It is a mark of the virtuosity with which director Krzysztof Kieslowski has made "Blue" that it is possible to envision its intensely emotional story of a woman's search for meaning after tragedy unhinges her life becoming, with slight tinkering, the plot for a standard-issue Bette Davis "women's picture" of the 1940s.
Yet there is nothing ordinary or banal about the way Kieslowski, a Polish director now working in France, has gone about his business here. Though he starts with conventional story elements, he conveys them with a striking combination of focused acting, unexpected images, music strong enough to be a physical presence, and a sensitivity to light, color (blue, not surprisingly, is a visual leitmotif) and textures.
This kind of complete filmmaking gives "Blue" (at the Nuart in West Los Angeles, rated R for "some sexuality") a sense of emotion that is both pared down and intensified. Daring in its willingness to risk looking maudlin by dealing with extremes, "Blue" doesn't hesitate to explore spiritual and psychological states that are beyond many films.
"Blue's" official name is "Three Colors: Blue" and is envisioned by Kieslowski (whose previous 10-part "The Decalogue" indicated a proclivity for multiple stories) as the first of three films named after the colors of the French flag and investigating the concepts of liberty, equality and fraternity.
Liberty is in the dock here, but it is not the conventional notions of freedom that Kieslowski and co-screenwriter Krzysztof Piesiewicz are concerned with, but the more philosophical notion of freedom from people, possessions and even ambition, things that to many people define--not limit--life.
To Julie (Juliette Binoche), "Blue's" protagonist, these are not theoretical concerns. In the film's opening moments, she loses both her husband, a celebrated composer, and her young daughter in a terrible automobile accident in which she herself is seriously injured.
When she is well enough to reclaim her life, Julie decides to drastically cut it back, obsessively wiping out all traces of her past self, from her belongings to human attachments, that she now regards as traps. These include the affection of Olivier (Benoit Regent), her husband's associate, and the score of the Concerto for the Unification of Europe, a major commission her husband was working on when he died. Put in simplest terms, Julie wants to disappear.
Two things stop her, one being the peskiness of life itself, which stubbornly refuses to go away and leave her alone. A series of small moments and unexpected events, insignificant in themselves, ever so delicately combine in "Blue's" careful script to raise the possibility of Julie's reconnecting to the world even as she doesn't want to.
A more powerful force is the music that is in her head, the music for that European concerto (on which Julie apparently collaborated with her husband) that will not leave her alone. Penetrating and transfiguring, it is the kind of work we have come to expect from Zbigniew Preisner, who frequently collaborates with Kieslowski.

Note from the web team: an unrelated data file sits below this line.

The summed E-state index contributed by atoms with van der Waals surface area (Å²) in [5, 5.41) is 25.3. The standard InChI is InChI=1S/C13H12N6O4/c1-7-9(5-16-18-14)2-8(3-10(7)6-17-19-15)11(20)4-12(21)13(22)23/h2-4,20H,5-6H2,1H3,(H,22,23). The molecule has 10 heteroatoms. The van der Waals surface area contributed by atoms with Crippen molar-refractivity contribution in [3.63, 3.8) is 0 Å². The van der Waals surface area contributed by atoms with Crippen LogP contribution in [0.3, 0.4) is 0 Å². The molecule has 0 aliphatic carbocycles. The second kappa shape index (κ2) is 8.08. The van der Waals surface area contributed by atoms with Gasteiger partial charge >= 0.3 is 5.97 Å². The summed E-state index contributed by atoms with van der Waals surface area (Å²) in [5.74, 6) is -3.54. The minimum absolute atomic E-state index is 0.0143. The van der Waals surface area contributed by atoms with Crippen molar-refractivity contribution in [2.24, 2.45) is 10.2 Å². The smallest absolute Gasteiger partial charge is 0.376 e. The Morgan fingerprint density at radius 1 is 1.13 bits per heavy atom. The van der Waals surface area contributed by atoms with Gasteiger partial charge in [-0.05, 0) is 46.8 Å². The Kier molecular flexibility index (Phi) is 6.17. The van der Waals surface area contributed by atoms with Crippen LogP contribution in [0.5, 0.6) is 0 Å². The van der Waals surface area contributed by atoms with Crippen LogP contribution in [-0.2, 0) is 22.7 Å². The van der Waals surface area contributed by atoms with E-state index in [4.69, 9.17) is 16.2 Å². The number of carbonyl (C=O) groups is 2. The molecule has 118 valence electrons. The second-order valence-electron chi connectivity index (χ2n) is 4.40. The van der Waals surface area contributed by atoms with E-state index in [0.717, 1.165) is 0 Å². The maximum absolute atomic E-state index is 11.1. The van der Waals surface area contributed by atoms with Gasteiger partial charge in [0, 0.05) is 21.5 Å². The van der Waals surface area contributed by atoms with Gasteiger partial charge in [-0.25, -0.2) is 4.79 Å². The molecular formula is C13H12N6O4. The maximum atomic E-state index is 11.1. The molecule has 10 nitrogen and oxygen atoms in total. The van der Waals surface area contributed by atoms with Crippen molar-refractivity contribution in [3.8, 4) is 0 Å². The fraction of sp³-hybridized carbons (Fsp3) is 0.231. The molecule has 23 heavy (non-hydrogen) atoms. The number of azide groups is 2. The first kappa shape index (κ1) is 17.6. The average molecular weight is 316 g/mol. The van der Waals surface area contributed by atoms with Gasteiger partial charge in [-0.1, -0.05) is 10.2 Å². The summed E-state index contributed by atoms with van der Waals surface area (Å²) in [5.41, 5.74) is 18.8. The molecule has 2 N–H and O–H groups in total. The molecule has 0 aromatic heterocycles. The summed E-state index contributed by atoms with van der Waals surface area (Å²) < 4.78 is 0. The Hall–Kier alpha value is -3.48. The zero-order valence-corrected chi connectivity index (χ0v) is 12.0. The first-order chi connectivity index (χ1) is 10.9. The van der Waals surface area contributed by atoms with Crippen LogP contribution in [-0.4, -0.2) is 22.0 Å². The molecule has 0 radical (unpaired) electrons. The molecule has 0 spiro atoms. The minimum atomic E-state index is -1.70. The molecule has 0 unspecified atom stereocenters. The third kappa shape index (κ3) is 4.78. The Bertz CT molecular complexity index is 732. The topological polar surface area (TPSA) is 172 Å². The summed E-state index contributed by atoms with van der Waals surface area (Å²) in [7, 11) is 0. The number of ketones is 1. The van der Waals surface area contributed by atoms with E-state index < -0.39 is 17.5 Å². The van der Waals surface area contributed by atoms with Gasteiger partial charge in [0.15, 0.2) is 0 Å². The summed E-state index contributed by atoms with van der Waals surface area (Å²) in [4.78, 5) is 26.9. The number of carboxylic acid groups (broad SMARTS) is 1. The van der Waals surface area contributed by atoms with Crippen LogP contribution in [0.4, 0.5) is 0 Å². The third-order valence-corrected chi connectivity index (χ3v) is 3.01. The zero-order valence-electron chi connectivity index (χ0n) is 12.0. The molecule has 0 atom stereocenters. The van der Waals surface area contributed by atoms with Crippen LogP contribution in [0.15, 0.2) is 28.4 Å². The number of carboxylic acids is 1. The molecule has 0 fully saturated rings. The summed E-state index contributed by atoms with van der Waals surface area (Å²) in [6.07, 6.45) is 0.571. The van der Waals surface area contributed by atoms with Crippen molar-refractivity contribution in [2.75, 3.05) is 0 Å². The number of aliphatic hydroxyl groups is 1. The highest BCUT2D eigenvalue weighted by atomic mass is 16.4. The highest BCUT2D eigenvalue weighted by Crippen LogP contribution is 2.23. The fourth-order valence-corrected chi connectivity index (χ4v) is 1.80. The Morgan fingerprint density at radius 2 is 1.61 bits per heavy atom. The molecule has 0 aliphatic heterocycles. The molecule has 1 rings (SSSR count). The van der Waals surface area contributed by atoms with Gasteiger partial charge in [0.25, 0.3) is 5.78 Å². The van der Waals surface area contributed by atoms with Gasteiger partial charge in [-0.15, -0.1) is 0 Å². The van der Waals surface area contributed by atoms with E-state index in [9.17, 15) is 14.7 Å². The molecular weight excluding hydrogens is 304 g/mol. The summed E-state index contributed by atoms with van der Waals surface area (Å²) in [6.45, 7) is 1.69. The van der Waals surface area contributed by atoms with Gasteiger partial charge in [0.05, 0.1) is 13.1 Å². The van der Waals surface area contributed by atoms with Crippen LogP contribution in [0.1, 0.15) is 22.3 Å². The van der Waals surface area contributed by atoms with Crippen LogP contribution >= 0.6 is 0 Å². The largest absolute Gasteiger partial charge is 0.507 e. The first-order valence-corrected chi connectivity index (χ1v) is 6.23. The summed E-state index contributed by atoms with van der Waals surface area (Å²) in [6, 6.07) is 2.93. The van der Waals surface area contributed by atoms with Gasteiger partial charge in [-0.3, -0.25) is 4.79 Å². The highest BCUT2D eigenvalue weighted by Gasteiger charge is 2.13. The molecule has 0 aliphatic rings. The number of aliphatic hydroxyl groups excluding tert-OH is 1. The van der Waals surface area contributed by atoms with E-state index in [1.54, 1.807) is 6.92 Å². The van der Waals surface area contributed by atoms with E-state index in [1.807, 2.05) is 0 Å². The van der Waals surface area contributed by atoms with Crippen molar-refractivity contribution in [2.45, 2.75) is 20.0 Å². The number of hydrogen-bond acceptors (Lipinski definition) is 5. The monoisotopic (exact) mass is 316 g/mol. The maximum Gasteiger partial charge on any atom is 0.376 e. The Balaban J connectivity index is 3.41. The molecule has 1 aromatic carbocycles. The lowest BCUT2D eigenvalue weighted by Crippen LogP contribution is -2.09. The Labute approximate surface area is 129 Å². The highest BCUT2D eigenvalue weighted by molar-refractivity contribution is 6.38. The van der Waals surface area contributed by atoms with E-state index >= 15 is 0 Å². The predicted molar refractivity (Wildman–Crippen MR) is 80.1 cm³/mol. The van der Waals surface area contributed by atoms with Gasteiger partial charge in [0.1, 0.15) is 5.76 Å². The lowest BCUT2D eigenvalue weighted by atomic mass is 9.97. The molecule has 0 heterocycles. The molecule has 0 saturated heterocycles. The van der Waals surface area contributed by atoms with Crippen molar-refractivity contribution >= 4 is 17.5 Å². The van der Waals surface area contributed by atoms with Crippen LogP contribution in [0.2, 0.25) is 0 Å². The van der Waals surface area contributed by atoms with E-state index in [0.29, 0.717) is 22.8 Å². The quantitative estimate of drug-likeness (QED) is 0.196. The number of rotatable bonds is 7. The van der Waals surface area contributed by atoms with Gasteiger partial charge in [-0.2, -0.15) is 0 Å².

And this music isn't heard in any ordinary background way. Rather Kieslowski uses it as emotional punctuation, bringing it up in strong, short bursts, accompanied by flashes of light, when it forces itself into Julie's mind. Should she run her finger over the score, we hear what that finger has touched, and should she attempt to destroy the written record, we hear that happening, too.
This unconventional use of music is paralleled by the subjective, expressionistic camera work of Slawomir Idziak, who, along with Binoche and the film itself, took a prize at the Venice Film Festival. Filled with unexpected close-ups and darting, swooping movements that leave you unsure where the camera will go next, what it will chose to see, Idziak's mysterious cinematography adds to "Blue's" sense of excitement and discovery.
Though after her work in "Damage" and "The Unbearable Lightness of Being" Juliette Binoche can hardly be classed as a discovery, it is always startling to re-experience the glass-shattering honesty and intensity of her performance. The idea of simply walking through a scene is alien to her, and in that sense she is perfect for this artfully made film, dense with feeling, in which no shot is ordinary and no moment taken for granted.
Juliette Binoche: Julie
Benoit Regent: Olivier
Florence Pernel: Sandrine
Charlotte Very: Lucille
Released by Miramax Films. Director Krzysztof Kieslowski. Producer Marin Karmitz. Screenplay Krzysztof Piesiewicz and Krzysztof Kieslowski. Cinematographer Slawomir Idziak. Editor Jacques Witta. Sound Jean-Claude Laureux. Music Zbigniew Preisner. Set design Claude Lenoir. Running time: 1 hour, 40 minutes.
MPAA-rated R (some sexuality).